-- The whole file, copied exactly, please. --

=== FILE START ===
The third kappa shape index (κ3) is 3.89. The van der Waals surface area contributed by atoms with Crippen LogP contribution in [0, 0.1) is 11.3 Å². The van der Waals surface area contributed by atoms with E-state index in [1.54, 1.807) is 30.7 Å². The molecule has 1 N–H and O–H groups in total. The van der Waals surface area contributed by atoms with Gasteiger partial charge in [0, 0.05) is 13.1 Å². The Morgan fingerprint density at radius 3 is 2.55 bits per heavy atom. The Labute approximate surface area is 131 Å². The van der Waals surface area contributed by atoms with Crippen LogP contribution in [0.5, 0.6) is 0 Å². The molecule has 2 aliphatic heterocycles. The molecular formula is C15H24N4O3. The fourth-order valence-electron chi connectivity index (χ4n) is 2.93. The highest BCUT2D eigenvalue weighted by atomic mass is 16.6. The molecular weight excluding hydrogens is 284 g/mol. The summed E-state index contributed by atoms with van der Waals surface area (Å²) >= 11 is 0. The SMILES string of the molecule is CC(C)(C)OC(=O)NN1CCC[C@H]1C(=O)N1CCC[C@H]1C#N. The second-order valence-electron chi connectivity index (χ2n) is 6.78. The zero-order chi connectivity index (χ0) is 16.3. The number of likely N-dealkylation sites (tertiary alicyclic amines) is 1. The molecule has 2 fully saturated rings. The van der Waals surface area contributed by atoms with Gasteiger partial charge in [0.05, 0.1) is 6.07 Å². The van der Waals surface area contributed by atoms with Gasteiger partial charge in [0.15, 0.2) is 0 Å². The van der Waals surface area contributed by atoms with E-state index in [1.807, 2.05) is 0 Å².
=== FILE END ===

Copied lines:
The third kappa shape index (κ3) is 3.89. The van der Waals surface area contributed by atoms with Crippen LogP contribution in [0, 0.1) is 11.3 Å². The van der Waals surface area contributed by atoms with E-state index in [1.54, 1.807) is 30.7 Å². The molecule has 1 N–H and O–H groups in total. The van der Waals surface area contributed by atoms with Gasteiger partial charge in [0, 0.05) is 13.1 Å². The Morgan fingerprint density at radius 3 is 2.55 bits per heavy atom. The Labute approximate surface area is 131 Å². The van der Waals surface area contributed by atoms with Crippen LogP contribution in [0.5, 0.6) is 0 Å². The molecule has 2 aliphatic heterocycles. The molecular formula is C15H24N4O3. The fourth-order valence-electron chi connectivity index (χ4n) is 2.93. The highest BCUT2D eigenvalue weighted by atomic mass is 16.6. The molecular weight excluding hydrogens is 284 g/mol. The summed E-state index contributed by atoms with van der Waals surface area (Å²) >= 11 is 0. The SMILES string of the molecule is CC(C)(C)OC(=O)NN1CCC[C@H]1C(=O)N1CCC[C@H]1C#N. The second-order valence-electron chi connectivity index (χ2n) is 6.78. The zero-order chi connectivity index (χ0) is 16.3. The number of likely N-dealkylation sites (tertiary alicyclic amines) is 1. The molecule has 2 fully saturated rings. The van der Waals surface area contributed by atoms with Gasteiger partial charge in [0.05, 0.1) is 6.07 Å². The van der Waals surface area contributed by atoms with Gasteiger partial charge in [0.15, 0.2) is 0 Å². The van der Waals surface area contributed by atoms with E-state index in [1.807, 2.05) is 0 Å².